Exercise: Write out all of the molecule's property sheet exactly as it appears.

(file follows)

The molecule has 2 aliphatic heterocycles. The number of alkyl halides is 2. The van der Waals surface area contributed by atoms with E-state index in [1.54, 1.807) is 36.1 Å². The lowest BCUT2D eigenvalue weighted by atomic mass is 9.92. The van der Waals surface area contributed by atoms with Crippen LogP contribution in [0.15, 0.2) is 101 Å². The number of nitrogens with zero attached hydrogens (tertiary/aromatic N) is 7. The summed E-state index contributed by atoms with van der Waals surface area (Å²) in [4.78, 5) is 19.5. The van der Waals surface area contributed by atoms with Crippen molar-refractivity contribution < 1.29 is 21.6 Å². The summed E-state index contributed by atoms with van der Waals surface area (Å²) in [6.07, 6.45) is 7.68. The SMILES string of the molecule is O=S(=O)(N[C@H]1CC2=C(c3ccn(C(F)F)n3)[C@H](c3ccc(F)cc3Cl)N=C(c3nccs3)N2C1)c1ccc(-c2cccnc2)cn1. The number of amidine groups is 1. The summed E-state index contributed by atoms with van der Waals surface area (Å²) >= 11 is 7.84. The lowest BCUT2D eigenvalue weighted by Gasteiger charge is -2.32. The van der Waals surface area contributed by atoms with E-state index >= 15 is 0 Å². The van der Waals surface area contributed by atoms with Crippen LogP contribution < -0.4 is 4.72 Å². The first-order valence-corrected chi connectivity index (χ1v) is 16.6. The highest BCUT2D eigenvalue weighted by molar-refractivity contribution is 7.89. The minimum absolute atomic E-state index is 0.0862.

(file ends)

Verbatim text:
The molecule has 2 aliphatic heterocycles. The number of alkyl halides is 2. The van der Waals surface area contributed by atoms with E-state index in [1.54, 1.807) is 36.1 Å². The lowest BCUT2D eigenvalue weighted by atomic mass is 9.92. The van der Waals surface area contributed by atoms with Crippen LogP contribution in [0.15, 0.2) is 101 Å². The number of nitrogens with zero attached hydrogens (tertiary/aromatic N) is 7. The summed E-state index contributed by atoms with van der Waals surface area (Å²) in [4.78, 5) is 19.5. The van der Waals surface area contributed by atoms with Crippen molar-refractivity contribution < 1.29 is 21.6 Å². The summed E-state index contributed by atoms with van der Waals surface area (Å²) in [6.07, 6.45) is 7.68. The SMILES string of the molecule is O=S(=O)(N[C@H]1CC2=C(c3ccn(C(F)F)n3)[C@H](c3ccc(F)cc3Cl)N=C(c3nccs3)N2C1)c1ccc(-c2cccnc2)cn1. The number of amidine groups is 1. The summed E-state index contributed by atoms with van der Waals surface area (Å²) >= 11 is 7.84. The lowest BCUT2D eigenvalue weighted by Gasteiger charge is -2.32. The van der Waals surface area contributed by atoms with E-state index >= 15 is 0 Å². The van der Waals surface area contributed by atoms with Crippen LogP contribution < -0.4 is 4.72 Å². The first-order valence-corrected chi connectivity index (χ1v) is 16.6. The highest BCUT2D eigenvalue weighted by molar-refractivity contribution is 7.89. The minimum absolute atomic E-state index is 0.0862.